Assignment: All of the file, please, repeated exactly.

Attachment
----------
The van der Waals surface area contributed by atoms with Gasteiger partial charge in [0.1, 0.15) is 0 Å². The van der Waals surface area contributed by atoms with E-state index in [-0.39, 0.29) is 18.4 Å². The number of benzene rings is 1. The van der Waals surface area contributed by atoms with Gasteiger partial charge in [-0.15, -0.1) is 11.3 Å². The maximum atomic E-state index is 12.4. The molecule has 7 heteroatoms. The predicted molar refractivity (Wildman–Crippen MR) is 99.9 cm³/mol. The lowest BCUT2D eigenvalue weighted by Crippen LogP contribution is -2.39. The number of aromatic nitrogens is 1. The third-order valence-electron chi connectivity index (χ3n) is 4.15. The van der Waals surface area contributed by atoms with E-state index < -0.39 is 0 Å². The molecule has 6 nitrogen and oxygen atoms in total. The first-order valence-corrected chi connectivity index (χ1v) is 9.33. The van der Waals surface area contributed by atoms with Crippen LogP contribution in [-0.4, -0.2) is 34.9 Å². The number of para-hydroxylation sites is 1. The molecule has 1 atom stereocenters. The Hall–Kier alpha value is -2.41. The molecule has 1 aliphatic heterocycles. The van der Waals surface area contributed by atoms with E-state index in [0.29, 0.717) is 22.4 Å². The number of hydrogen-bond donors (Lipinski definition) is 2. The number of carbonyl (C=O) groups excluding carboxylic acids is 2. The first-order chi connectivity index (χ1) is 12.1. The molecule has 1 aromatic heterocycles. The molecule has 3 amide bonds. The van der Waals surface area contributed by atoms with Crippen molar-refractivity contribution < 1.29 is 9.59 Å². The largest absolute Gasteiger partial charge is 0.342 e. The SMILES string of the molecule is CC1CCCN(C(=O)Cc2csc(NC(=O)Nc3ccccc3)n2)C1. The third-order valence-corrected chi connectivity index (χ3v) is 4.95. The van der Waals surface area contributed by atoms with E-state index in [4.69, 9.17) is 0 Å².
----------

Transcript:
The van der Waals surface area contributed by atoms with Gasteiger partial charge in [0.1, 0.15) is 0 Å². The van der Waals surface area contributed by atoms with E-state index in [-0.39, 0.29) is 18.4 Å². The number of benzene rings is 1. The van der Waals surface area contributed by atoms with Gasteiger partial charge in [-0.15, -0.1) is 11.3 Å². The maximum atomic E-state index is 12.4. The molecule has 7 heteroatoms. The predicted molar refractivity (Wildman–Crippen MR) is 99.9 cm³/mol. The lowest BCUT2D eigenvalue weighted by Crippen LogP contribution is -2.39. The number of aromatic nitrogens is 1. The third-order valence-electron chi connectivity index (χ3n) is 4.15. The van der Waals surface area contributed by atoms with E-state index < -0.39 is 0 Å². The molecule has 6 nitrogen and oxygen atoms in total. The first-order valence-corrected chi connectivity index (χ1v) is 9.33. The van der Waals surface area contributed by atoms with Crippen LogP contribution in [-0.4, -0.2) is 34.9 Å². The number of para-hydroxylation sites is 1. The molecule has 1 atom stereocenters. The Hall–Kier alpha value is -2.41. The molecule has 1 aliphatic heterocycles. The van der Waals surface area contributed by atoms with E-state index in [0.29, 0.717) is 22.4 Å². The number of hydrogen-bond donors (Lipinski definition) is 2. The number of carbonyl (C=O) groups excluding carboxylic acids is 2. The first-order chi connectivity index (χ1) is 12.1. The molecule has 1 aromatic heterocycles. The molecule has 3 amide bonds. The van der Waals surface area contributed by atoms with Crippen molar-refractivity contribution < 1.29 is 9.59 Å². The largest absolute Gasteiger partial charge is 0.342 e. The SMILES string of the molecule is CC1CCCN(C(=O)Cc2csc(NC(=O)Nc3ccccc3)n2)C1. The third-order valence-corrected chi connectivity index (χ3v) is 4.95. The van der Waals surface area contributed by atoms with E-state index in [4.69, 9.17) is 0 Å².